There were a few instances in which the visualization obscures scientific accuracy. For instance, as Tyson flies through the asteroid belt in his “Ship of the Imagination” (a ray-traced, Prius-esque reimagining from the original series), the animators make the typical science fiction mistake of putting the field so crowded that Tyson is barely able to squeeze through. In reality, the typical distance between asteroids is about a million miles, roughly 4 times the distance to the moon. While a realistic asteroid field would look dull, I feel as though the show missed a number of opportunities to realistically portray the true scope and emptiness of space.

There were several other occasions where “what if?” scenarios were played interchangeably with “This is what happened.” The most glaring of these occurred during a sequence in which we’re shown a particular asteroid nudged gravitationally in its orbit and then later that same asteroid is seen to commit mass dinocide. This is meant to be a hypothetical, but to the uninitiated (including, apparently, the folks on the Culture Gabfest at Slate), it isn’t clear that is not, in fact, a detailed model rather than a very vague guess.

Those concerns aside, we would have a far more science literate audience if the public at large internalized the content of the show. In many ways, the reboot is long overdue. There’s a great deal of mistrust and misunderstanding of science. One need only look at the public views of evolution, global warming, and the anti-vax community to be aware of the backlash against science — real science, as opposed to “geek culture,” like in The Big Bang Theory and elsewhere. This is why it is so important that Cosmos not only get the next generation excited, but also to explain not only what we know, but how we know it.

I want to close with an observation about the final scene — one which most reviewers found quite touching. Tyson shows us Carl Sagan’s appointment book from when he (Tyson) was a boy, and that Sagan made an entire day for him, signed a copy of his book, and generally took Tyson under his wing and mentored him. It took me a little while to articulate what bothered me about this scene, but ultimately I feel as though it smacks of predestination. It reminds me of that famous photograph in which a fresh-faced Bill Clinton met JFK as a boy. The implication, in both cases, is that there was a symbolic passing of the torch. The problem, of course, is that most kids aren’t going to have such an experience. If a kid isn’t marked by some great scientist or mentor very early on, do they simply lack the spark?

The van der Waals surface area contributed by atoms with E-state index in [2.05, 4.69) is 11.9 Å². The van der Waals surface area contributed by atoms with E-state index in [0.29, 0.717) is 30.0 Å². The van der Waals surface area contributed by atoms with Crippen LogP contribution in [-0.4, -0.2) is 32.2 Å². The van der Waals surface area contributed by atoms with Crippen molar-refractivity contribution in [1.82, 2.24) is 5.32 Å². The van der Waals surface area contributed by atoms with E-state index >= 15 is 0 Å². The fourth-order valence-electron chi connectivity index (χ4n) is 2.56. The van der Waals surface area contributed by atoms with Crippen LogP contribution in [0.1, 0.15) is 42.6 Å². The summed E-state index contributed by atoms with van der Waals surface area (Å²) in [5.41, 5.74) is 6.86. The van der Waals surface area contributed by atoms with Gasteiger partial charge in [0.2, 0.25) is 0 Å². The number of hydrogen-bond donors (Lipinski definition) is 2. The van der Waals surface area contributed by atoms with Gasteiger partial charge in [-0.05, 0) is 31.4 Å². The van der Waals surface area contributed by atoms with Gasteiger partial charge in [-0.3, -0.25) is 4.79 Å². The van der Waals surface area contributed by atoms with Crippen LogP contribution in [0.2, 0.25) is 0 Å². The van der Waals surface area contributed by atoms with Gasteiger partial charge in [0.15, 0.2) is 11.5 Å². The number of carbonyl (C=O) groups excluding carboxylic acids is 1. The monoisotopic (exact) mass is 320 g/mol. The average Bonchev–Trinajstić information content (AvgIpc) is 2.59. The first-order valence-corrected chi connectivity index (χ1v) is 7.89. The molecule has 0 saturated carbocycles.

I realize that this isn’t what Cosmos was trying to say in the sequence. Tyson and the show were simply trying to convey the generosity of Sagan’s spirit, and I appreciate that. But given the cult of personality that has grown up around Tyson in the last decade, it’s very easy to see it in another light.


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Does it make sense?

A question from a reader:

My dad always told me, after finishing a math problem for homework, ‘look at the answer and ask your self ‘does this answer make sense'” So, my question is: do the answers we get from the Wave Function make sense? And, if they don’t, shouldn’t folks like you consider finding a function that renders sensible answers?

My response:

I take it from the question that you feel that it doesn’t. The universe, unfortunately, doesn’t always conform to our common sense. We evolved in a world where knowledge on macroscopic (non-quantum) scales, non-relativistic speeds, and weak gravity were the norm, so time dilation or wave-particle duality are not part of the intuition wired into our brain. One of the amazing things about scientific discovery is that we’re able to overcome our natural intuition. The wave-function makes perfect sense in that it predicts (with astonishing accuracy) the behavior of all elements on the periodic table, astrophysical objects like white dwarves and neutron stars, the double slit experiment, radioactive decay and on and on. “Sensible,” in the case, should mean “correct,” and by that standard quantum mechanics (wave functions and all) is the single most successful theory in the history of science.